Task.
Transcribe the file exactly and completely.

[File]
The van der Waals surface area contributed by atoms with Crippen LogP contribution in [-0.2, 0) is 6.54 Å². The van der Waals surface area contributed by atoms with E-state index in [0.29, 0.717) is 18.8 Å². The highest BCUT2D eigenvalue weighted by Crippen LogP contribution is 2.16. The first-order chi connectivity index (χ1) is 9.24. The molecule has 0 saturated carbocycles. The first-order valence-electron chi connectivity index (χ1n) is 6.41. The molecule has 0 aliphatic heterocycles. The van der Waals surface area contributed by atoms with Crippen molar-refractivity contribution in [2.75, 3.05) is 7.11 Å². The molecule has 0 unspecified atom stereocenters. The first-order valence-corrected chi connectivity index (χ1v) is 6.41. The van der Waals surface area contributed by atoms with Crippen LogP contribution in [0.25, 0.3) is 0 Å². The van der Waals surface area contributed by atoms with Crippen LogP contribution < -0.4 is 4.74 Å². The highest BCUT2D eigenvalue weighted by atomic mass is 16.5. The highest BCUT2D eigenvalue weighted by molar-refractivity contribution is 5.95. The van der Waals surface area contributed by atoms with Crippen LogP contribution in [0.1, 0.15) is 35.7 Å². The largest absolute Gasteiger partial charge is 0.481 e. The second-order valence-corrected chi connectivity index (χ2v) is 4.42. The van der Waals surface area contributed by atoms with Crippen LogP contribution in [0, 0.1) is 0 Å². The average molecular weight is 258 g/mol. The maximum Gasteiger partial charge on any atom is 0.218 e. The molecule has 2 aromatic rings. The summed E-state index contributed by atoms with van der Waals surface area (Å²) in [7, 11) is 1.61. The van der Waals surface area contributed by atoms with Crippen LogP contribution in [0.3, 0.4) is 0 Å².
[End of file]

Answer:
The van der Waals surface area contributed by atoms with Crippen LogP contribution in [-0.2, 0) is 6.54 Å². The van der Waals surface area contributed by atoms with E-state index in [0.29, 0.717) is 18.8 Å². The highest BCUT2D eigenvalue weighted by Crippen LogP contribution is 2.16. The first-order chi connectivity index (χ1) is 9.24. The molecule has 0 saturated carbocycles. The first-order valence-electron chi connectivity index (χ1n) is 6.41. The molecule has 0 aliphatic heterocycles. The van der Waals surface area contributed by atoms with Crippen molar-refractivity contribution in [2.75, 3.05) is 7.11 Å². The molecule has 0 unspecified atom stereocenters. The first-order valence-corrected chi connectivity index (χ1v) is 6.41. The van der Waals surface area contributed by atoms with Crippen LogP contribution in [0.25, 0.3) is 0 Å². The van der Waals surface area contributed by atoms with Crippen LogP contribution < -0.4 is 4.74 Å². The highest BCUT2D eigenvalue weighted by atomic mass is 16.5. The highest BCUT2D eigenvalue weighted by molar-refractivity contribution is 5.95. The van der Waals surface area contributed by atoms with Crippen LogP contribution in [0.1, 0.15) is 35.7 Å². The largest absolute Gasteiger partial charge is 0.481 e. The second-order valence-corrected chi connectivity index (χ2v) is 4.42. The van der Waals surface area contributed by atoms with Crippen LogP contribution in [0, 0.1) is 0 Å². The average molecular weight is 258 g/mol. The maximum Gasteiger partial charge on any atom is 0.218 e. The molecule has 2 aromatic rings. The summed E-state index contributed by atoms with van der Waals surface area (Å²) in [7, 11) is 1.61. The van der Waals surface area contributed by atoms with Crippen LogP contribution in [0.3, 0.4) is 0 Å².